Jane Bailey

Jane Bailey is a self-published author of urban fantasy novels as well as a part-time blogger; in her day job, she works in SQA, where she sees plenty of WTFs.

A Case of Denial

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On his first day at his new job, Sebastian wasn't particularly excited. He'd been around the block enough times to have grown a thick skin of indifference and pessimism. This job was destined to be like any other, full of annoying coworkers, poorly thought out requirements, legacy codebases full of spaghetti. But it paid well, and he was tired of his old group, weary in his soul of the same faces he'd grown accustomed to. So he prepared himself for a new flavor of the same office politics and menial tasks.


The Helpful Manager

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Git is a divisive piece of technology. There's a number of people who insist that it's the best of all possible version controls, often citing the fact that a complete repo copy is on everyone's computers in case of emergency. There are also a lot of horror stories of people screwing up commands and ending up neck-deep in tutorials, desperately trying to undo what they did. Recently, I was involved in a discussion about the merits of Mercurial. The usual git fans stopped by to ridicule the lack of history-rewriting in Mercurial, insisting that it's a necessary part of any version control. Which reminded me of this reader submission ...


Easter Eggs

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Ada worked in QA in the Netherlands, testing a desktop application for a German bank. The app was simple: a C/C++ app that scanned in paper forms, read them with OCR, and processed their contents. It was constructed, as was the fashion at the time, from a number of separate DLLs, each serving one and only one purpose. It was usually fairly boring work, but it was paying for her education, so it was worth putting up with.


Just The Fax, Ma'am

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Muirhead fax machine - MfK Bern

Gus had been working at his new job for a month. Most of his tickets had been for front-end work, making it easier and more efficient to manage the various vendors that the company did business with. These were important flags like "company does not accept UPS deliveries" or "company does not accept paper POs". The flags had been previously set via an aging web-based UI that only worked in Internet Explorer 6, but now they were migrating one at a time into the shiny new HTML5 app. It was tiring work, but rewarding.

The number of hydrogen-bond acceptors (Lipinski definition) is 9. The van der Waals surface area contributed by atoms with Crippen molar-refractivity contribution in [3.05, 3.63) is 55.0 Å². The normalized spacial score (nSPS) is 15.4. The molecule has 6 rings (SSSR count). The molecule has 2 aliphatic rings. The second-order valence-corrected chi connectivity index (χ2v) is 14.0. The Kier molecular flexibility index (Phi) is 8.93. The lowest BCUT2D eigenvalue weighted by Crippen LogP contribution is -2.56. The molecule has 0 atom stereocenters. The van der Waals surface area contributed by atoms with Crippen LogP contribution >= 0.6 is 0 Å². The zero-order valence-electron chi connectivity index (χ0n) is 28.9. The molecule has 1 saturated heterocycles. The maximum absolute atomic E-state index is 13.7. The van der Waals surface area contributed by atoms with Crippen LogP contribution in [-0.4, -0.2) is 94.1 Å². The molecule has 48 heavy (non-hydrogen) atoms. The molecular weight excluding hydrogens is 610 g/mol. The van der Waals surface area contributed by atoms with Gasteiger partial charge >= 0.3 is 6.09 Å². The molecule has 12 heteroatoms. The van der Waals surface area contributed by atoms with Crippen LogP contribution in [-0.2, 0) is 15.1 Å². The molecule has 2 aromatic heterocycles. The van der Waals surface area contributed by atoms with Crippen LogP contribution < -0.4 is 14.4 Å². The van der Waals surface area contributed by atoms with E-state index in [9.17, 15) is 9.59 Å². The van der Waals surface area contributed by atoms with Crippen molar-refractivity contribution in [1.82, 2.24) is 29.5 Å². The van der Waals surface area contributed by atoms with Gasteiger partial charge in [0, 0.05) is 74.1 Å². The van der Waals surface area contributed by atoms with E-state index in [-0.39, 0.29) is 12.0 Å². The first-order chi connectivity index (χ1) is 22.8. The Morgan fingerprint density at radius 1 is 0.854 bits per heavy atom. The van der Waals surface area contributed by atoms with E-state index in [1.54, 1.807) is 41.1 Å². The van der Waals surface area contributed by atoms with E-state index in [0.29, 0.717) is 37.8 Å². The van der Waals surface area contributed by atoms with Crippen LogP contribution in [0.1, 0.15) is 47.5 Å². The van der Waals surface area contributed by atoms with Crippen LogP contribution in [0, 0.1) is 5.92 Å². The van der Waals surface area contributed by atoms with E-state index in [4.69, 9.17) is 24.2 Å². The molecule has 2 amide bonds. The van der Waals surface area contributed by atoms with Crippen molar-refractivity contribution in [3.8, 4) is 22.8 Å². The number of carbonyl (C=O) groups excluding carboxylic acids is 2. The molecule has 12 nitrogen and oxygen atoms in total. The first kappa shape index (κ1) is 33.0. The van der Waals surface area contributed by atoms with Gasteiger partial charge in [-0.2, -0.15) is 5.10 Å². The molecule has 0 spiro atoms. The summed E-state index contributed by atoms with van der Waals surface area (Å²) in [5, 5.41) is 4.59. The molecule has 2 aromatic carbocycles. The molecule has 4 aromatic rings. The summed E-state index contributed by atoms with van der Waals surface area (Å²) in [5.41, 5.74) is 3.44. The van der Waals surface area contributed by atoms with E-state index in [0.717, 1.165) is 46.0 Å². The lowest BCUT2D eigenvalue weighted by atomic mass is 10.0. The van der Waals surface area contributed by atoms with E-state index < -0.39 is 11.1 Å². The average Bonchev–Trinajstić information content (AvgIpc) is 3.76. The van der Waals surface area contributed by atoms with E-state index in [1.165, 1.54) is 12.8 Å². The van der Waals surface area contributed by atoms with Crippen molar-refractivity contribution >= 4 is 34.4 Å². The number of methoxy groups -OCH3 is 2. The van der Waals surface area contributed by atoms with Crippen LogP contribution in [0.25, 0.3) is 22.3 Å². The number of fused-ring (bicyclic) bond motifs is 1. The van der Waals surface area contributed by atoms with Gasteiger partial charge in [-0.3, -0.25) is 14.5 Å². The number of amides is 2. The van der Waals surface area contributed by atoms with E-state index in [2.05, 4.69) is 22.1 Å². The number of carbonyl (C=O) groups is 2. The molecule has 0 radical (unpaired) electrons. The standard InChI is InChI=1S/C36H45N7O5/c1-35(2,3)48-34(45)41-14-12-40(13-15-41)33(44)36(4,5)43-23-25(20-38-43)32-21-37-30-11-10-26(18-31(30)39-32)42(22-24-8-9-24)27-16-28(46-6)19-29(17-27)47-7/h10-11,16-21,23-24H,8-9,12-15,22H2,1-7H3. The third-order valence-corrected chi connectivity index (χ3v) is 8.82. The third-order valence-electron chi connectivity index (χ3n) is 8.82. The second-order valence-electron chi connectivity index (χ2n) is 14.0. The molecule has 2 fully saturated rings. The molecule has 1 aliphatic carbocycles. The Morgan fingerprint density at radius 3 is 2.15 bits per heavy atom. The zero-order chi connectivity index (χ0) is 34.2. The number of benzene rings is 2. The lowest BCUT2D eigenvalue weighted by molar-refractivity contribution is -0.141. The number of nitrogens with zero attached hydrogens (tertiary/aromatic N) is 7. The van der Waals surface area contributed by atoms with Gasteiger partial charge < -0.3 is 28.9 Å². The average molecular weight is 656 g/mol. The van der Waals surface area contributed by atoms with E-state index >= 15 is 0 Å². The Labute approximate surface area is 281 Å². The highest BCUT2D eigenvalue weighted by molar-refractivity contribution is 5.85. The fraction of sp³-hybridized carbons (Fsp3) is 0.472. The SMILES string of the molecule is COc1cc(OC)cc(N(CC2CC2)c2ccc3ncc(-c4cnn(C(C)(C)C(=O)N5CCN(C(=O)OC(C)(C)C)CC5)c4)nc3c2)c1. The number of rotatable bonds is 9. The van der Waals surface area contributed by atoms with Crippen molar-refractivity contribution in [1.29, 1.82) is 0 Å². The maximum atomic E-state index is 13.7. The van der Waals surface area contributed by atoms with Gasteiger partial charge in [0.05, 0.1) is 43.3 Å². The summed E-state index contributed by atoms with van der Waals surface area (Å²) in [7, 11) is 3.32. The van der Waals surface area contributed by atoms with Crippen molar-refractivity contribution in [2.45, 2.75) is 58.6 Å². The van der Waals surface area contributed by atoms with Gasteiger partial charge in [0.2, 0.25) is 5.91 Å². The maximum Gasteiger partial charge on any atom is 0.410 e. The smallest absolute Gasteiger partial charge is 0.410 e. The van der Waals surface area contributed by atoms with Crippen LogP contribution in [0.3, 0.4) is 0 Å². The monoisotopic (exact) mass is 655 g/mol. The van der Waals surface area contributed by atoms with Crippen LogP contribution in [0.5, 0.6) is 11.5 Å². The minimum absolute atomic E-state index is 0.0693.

Exceptional Handling

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Enterprise Resource Planning software, or ERP for short, is crucial to the operation of many large businesses. Several popular ERP systems have plugin-friendly architecture, the better to sell upgrades their customers will never want or use. This software is primarily aimed at businesses with too many complex process flows to manage by hand—making it the perfect domain for a small, lean startup with 3 developers and 1 customer.


Test Overflow

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WidCo was a victim of its own success. It had started as a small purveyor of widgets: assembling, storing, transporting, and shipping the widgets to their small client base in their podunk state. They'd once had the staff to fill orders placed by phone. As they'd begun to make a name for themselves in the surrounding tri-state region, however, their CEO had caught wise to the value of "this Internet thing."


All Zipped Up

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Moving to version control is hard. It's a necessary step as a company grows into developing more complex software, with more developers working on the various products, but that doesn't make it any easier. Like all change, it's often delayed far too long, half-assed, and generally resented until everyone's forgotten about the indignity and moved on to complaining about the next improvement.


Cache Congestion

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Recently, we featured the story of Alex, who worked in a little beach town trying to get seasonal work. But Alex isn't the only one with a job that depended entirely on the time of year.


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